How incredible it is that a single shareholder in a PLC can cause the company tremendous amounts of financial damage just by using Twitter and other social media. Defamation by shareholders, often disgruntled shareholders, against their own company, is one of the most irrational acts that we have seen in recent years.
In the case of the international gold mining company RRR and its shareholder Gary Carp, the consequences of Mr Carp posting defamation against the company were particularly serious to the company and to the thousands of investors who at one point saw the value of their shares plummeting very sharply.
The company was left with no choice but to issue legal proceedings against its shareholder in order to protect the interest of the rest of its shareholders who were being scared off by dangerous speculation and by highly defamatory conversations that Mr Carp initiated on various investors’ forums.
This was probably the first ever case in the UK of a PLC suing a shareholder over defamation on internet forums and on Twitter. The dilemma that the company faced, whether legal action for defamation against a shareholder would be viewed as a bullying act or whether it would be accepted as an act of protection, appreciated by other investors, was resolved very quickly when following the successful law suit, it received nothing but positive and encouraging feedback from its investors. The investors viewed the initiation of legal proceedings against their fellow shareholder as a demonstration of leadership by the company’s board of directors rather than an oppressive act and their confidence in the company grew. Read about the case of legal action against a shareholder instructed by Cohen Davis solicitors here.
There is now evidence that proves that between 16 per cent to 20 per cent of online reviews might be fake. Fake online reviews could be reviews in favour of a company or against it. If they are against it, they are likely to be defamatory and this is where we can help as a specialist internet law defamation law firm .
However, you are most likely to benefit from the support of an expert social media defamation solicitor if you want to remove a defamatory review without the need to obtain court orders.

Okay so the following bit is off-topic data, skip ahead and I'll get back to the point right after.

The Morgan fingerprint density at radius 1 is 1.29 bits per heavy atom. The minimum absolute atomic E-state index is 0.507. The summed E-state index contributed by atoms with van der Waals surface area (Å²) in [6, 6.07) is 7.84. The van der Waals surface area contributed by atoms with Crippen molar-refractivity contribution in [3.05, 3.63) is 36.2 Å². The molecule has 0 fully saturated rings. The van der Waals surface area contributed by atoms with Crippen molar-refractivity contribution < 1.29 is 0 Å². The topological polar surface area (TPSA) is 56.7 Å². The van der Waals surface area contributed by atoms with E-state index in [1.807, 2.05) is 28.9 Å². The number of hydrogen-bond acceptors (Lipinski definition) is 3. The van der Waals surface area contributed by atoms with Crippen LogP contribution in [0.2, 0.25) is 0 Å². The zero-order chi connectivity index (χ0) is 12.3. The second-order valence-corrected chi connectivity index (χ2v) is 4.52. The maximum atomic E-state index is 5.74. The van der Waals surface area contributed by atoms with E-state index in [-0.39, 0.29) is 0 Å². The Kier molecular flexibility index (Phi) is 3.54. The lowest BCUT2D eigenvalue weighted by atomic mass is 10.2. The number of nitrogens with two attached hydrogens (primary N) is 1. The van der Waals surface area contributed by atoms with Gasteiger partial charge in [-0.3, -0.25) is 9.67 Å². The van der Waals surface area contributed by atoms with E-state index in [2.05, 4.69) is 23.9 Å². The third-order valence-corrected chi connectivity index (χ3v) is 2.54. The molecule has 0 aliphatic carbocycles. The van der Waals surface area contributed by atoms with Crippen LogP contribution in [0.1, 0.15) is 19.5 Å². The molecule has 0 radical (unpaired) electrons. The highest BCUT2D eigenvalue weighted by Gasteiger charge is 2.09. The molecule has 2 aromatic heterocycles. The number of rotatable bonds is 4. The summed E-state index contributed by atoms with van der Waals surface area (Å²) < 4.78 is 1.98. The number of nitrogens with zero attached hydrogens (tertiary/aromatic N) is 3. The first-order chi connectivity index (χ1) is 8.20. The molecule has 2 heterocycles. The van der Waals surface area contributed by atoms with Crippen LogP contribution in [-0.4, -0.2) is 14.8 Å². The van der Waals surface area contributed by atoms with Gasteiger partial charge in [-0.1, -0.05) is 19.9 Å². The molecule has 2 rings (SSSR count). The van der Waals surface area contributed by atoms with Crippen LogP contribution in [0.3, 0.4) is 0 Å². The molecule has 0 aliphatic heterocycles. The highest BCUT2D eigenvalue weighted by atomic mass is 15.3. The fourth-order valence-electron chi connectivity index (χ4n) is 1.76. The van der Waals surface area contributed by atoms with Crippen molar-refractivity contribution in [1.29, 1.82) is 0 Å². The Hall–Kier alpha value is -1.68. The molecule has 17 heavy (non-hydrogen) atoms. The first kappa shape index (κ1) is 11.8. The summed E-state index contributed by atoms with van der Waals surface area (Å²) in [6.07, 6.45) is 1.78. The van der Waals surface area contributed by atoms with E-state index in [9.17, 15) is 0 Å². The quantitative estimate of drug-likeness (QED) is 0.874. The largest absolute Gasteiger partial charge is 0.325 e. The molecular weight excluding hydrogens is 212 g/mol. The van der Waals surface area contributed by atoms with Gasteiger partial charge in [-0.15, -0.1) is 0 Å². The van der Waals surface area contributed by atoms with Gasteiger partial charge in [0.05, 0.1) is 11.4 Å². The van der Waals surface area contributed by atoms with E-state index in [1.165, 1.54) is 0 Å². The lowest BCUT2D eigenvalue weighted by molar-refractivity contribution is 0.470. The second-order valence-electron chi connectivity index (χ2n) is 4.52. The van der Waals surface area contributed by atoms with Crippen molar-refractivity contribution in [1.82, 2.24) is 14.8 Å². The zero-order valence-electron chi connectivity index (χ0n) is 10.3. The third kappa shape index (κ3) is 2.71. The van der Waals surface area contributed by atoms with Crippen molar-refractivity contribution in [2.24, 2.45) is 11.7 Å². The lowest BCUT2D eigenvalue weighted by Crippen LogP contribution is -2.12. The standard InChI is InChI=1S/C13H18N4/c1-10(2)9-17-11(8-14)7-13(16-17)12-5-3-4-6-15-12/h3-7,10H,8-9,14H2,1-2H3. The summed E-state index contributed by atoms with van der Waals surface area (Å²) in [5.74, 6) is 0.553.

Most Lawyers, particularly defamation solicitors and social media lawyers, are very well trained in spotting a lie. Investigating evidence and finding inconsistencies…
Although there is no specific law in the UK that prohibits publication of fake online reviews, the Consumer Protection from Unfair Trading Regulations 2008 prohibits unfair commercial practices and faking online reviews is not doubt unfair.
It has now officially been proven that between 16 to 20 percent of social media reviews are fake.It is very possible though that fake online reviews can never be controlled due to the basic human instinct of survival.
Fake online reviews
Some in the industry always believed that the most frequent authors of fake online reviews are disgruntled customers and former employees, business partners and business associates. But it is now clear beyond doubt that the biggest culprits of fake reviews against business are business owners themselves.
Recently I purchased a luxury car from a respectable dealership. I ended up having a very bad experience and wrote the following review:
“I was horrified with the service and my experience was terrible. Don’t use this company”.
Today I received a letter from the dealership’s lawyers threatening me with legal action for defamation. Can I be sued just for saying that I had bad experience?
Our defamation lawyer answered:
Generally speaking, if you make statements such as “horrific” and “terrible” without being able to back them up with facts, and without giving all the relevant information in a balanced way, then you could be liable for defamation against the company because your statement is lowering the reputation of the company in the eyes of right minded people.
Handling the Media in a Crisis: Why advance preparation to effectively deal with online reputation crisis management will pay off.
Handling the media during times of crisis following online defamation has almost always proven to be a challenging task for the large, medium as well as for the smaller commercial organisation.
Defensiveness often results in the opposite consequences of what was intended, making things much worst for the already suffering company with otherwise perfectly workable messages being twisted and manipulated to cause your organisation maximum damage.
Following defamation of a company on the internet and the subsequent reduction in the value of their shares, can shareholders sue the defamer for damages?
Under some circumstances, the shareholders might be able to sue but their real legal challenge would be to prove causation between the defamation and the loss that they incur through the reduction of the value of their shares in the defamed company.